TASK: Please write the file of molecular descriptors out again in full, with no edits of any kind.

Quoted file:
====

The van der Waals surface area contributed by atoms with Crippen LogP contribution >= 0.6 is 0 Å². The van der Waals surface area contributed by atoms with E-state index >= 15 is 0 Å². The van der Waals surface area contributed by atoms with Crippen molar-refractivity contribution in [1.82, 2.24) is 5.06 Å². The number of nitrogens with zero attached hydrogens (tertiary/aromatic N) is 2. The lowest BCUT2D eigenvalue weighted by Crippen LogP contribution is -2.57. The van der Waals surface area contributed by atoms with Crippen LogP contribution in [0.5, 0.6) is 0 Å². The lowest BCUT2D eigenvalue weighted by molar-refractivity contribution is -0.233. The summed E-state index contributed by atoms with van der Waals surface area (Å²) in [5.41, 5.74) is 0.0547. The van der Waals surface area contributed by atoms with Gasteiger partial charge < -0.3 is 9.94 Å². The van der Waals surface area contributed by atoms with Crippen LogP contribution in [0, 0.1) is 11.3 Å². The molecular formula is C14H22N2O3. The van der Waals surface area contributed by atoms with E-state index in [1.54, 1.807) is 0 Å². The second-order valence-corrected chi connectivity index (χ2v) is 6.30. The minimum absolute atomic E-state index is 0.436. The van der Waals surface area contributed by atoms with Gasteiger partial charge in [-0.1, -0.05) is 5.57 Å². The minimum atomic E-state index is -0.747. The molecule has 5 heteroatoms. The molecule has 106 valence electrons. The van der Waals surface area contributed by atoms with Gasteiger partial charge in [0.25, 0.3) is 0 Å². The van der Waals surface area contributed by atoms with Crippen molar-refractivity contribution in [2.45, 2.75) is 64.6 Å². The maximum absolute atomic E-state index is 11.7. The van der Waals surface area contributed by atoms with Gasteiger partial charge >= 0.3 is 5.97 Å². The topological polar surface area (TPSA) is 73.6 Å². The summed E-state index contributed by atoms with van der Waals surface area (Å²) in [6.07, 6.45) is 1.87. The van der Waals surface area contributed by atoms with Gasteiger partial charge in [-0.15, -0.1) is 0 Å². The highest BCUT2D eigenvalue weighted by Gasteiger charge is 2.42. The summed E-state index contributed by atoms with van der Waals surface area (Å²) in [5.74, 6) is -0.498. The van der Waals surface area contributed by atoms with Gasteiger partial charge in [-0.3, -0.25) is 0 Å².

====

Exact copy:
The van der Waals surface area contributed by atoms with Crippen LogP contribution >= 0.6 is 0 Å². The van der Waals surface area contributed by atoms with E-state index >= 15 is 0 Å². The van der Waals surface area contributed by atoms with Crippen molar-refractivity contribution in [1.82, 2.24) is 5.06 Å². The number of nitrogens with zero attached hydrogens (tertiary/aromatic N) is 2. The lowest BCUT2D eigenvalue weighted by Crippen LogP contribution is -2.57. The van der Waals surface area contributed by atoms with Crippen LogP contribution in [0.5, 0.6) is 0 Å². The lowest BCUT2D eigenvalue weighted by molar-refractivity contribution is -0.233. The summed E-state index contributed by atoms with van der Waals surface area (Å²) in [5.41, 5.74) is 0.0547. The van der Waals surface area contributed by atoms with Gasteiger partial charge < -0.3 is 9.94 Å². The van der Waals surface area contributed by atoms with Crippen LogP contribution in [0, 0.1) is 11.3 Å². The molecular formula is C14H22N2O3. The van der Waals surface area contributed by atoms with E-state index in [1.54, 1.807) is 0 Å². The second-order valence-corrected chi connectivity index (χ2v) is 6.30. The minimum absolute atomic E-state index is 0.436. The van der Waals surface area contributed by atoms with Gasteiger partial charge in [-0.1, -0.05) is 5.57 Å². The minimum atomic E-state index is -0.747. The molecule has 5 heteroatoms. The molecule has 106 valence electrons. The van der Waals surface area contributed by atoms with Gasteiger partial charge in [0.25, 0.3) is 0 Å². The van der Waals surface area contributed by atoms with Crippen molar-refractivity contribution in [2.45, 2.75) is 64.6 Å². The maximum absolute atomic E-state index is 11.7. The van der Waals surface area contributed by atoms with Gasteiger partial charge >= 0.3 is 5.97 Å². The topological polar surface area (TPSA) is 73.6 Å². The summed E-state index contributed by atoms with van der Waals surface area (Å²) in [6.07, 6.45) is 1.87. The van der Waals surface area contributed by atoms with Gasteiger partial charge in [-0.15, -0.1) is 0 Å². The highest BCUT2D eigenvalue weighted by Gasteiger charge is 2.42. The summed E-state index contributed by atoms with van der Waals surface area (Å²) in [5.74, 6) is -0.498. The van der Waals surface area contributed by atoms with Gasteiger partial charge in [-0.3, -0.25) is 0 Å².